Abstract America: New Painting and Sculpture




It is hard to know where to start, but Gallery 3 is as bad a place as any. This houses paintings by Kristin Baker, a thirtysomething New Yorker and self-confessed Formula One fan. Baker’s taste for the track shows itself in a large and splashy acrylic called Washzert Suisse, which renders a speeding monocoque as fractured triangles. The feel is Futuristic – as you look at the picture, you hear, distant and garbled, Marinetti’s taunt that a racing car is more beautiful than the Victory of Samothrace. Next to this work is another, The Raft of Perseus, which echoes Géricault’s Raft of the Medusa. What is Baker doing with these old-hat references? He’s playing games with myth, jostling for position in the great race of art history. You can’t help feeling, though, that her Raft of Perseus might have been called Ship of Theseus – that it prompts (and, sadly, answers) the question, raised by that craft, of what is left when all originality is gone.

More to the point, Baker’s work raises the question of what it is doing in a show called Abstract America. Her style, all planes and angles, is certainly not photorealist. But there is a difference between being abstracted and being abstract: abstraction, as I say, is a way of life, not a post-Post-modern gimmick. And this misrepresentation applies to most of the work in this misconceived show.

In what sense is Jonas Wood’s faux-naive, faux-Hopper painting, Untitled (M.V. Landscape), abstraction? Or Matt Johnson’s gnawed-apple sculpture, Malus Sieversii? Or Agathe Snow’s appalling trio of junk-crucifixions, or Stephen G Rhodes’s cubic cow? Far from helping us to understand these works, shoe-horning them into a show called Abstract America forces us to judge them by a set of rules which they are bound, by their non-abstract nature, to break. Those of you to whom “abstraction” signifies something great – Josef Albers, say, or Jackson Pollock or Barbara Hepworth – will find the sense of being hoodwinked so pronounced as to turn you against works you might otherwise have enjoyed.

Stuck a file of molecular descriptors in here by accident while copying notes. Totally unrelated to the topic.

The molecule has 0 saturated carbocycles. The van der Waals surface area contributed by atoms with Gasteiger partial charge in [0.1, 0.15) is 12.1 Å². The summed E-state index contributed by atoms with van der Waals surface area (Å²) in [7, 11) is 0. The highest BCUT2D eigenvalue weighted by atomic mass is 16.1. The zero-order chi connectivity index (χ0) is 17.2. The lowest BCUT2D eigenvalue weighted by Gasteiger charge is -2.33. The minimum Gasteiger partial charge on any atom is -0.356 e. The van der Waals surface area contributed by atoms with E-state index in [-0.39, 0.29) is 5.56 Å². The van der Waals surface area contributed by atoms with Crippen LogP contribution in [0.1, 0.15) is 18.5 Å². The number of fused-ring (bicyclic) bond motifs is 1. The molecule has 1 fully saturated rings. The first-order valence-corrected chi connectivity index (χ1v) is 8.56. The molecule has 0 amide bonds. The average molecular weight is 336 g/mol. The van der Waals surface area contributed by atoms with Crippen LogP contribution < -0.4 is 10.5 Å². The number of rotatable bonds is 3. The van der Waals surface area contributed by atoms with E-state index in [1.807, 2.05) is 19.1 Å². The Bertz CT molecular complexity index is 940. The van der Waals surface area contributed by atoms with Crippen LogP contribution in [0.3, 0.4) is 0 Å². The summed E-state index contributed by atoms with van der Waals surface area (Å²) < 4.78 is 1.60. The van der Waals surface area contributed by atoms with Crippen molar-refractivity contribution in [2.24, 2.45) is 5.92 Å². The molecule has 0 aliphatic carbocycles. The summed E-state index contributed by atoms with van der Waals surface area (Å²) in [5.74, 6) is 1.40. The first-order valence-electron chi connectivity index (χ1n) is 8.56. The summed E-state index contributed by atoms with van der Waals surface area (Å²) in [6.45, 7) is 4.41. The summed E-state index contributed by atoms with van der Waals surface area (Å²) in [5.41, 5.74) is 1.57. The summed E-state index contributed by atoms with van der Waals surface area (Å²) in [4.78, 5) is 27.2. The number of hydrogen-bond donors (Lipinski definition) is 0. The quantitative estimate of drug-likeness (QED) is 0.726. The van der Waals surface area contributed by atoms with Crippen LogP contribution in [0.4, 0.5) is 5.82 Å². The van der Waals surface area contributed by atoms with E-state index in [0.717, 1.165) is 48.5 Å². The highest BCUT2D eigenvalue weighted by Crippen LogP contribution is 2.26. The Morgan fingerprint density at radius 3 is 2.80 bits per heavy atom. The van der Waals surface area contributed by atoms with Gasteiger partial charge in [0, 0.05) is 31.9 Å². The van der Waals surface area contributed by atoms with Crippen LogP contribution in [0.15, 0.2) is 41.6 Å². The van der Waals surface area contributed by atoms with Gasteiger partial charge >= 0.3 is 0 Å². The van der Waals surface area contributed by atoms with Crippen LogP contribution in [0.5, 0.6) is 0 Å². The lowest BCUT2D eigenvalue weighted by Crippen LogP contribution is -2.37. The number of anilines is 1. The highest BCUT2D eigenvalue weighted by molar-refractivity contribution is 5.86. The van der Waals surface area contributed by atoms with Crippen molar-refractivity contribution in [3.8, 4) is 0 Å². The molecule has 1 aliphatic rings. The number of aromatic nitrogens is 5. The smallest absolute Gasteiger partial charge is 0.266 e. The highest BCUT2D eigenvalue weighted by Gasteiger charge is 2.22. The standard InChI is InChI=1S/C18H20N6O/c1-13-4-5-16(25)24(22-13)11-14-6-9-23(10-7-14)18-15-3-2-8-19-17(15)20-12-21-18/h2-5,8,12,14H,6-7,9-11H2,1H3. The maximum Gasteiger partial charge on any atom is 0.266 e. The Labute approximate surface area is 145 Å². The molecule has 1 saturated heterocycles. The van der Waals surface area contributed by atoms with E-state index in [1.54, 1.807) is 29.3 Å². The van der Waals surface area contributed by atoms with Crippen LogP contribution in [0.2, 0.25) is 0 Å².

So why, so untypically, has the Saatchi Gallery got it so wrong? I’d say that we are living through a genuine crisis in art, a real sense that the styles and strategies of the past 20 years have run out of steam. Artists, and especially young artists, need new answers, and they are looking for them in old places.

When Tomma Abts won the Turner Prize in 2006, sad old Greenbergians like myself wondered whether we might not be witnessing a return to the virtues of what Greenberg called – always in quotation marks – “purity”.

The answer to that, alas, was no, or at least not wholly and not yet. There are artists in Abstract America who deserve to be there: Chris Martin’s In Memory of James Brown “God- father of Soul” is a lovely picture, entirely absorbed in shape and form and bituminous shine; Mark Bradford’s White Painting shows that there is life in Robert Ryman yet. But the artists in the Saatchi show to whom the word “abstract” might usefully be applied are few and far between, and you get no sense that they constitute a tendency or movement, far less a school. If Abstract America has anything going for it, it is that it makes this clear: that art at the moment has lost its way, and is flailing around for an answer.

Duration 29 May 2009 - 13 September 2009
Times 10am-6pm Daily
Cost free
Venue Saatchi Gallery
Address The Duke of York’s Headquarters London SW3 4RY, ,
Contact / / www.saatchi-gallery.co.uk

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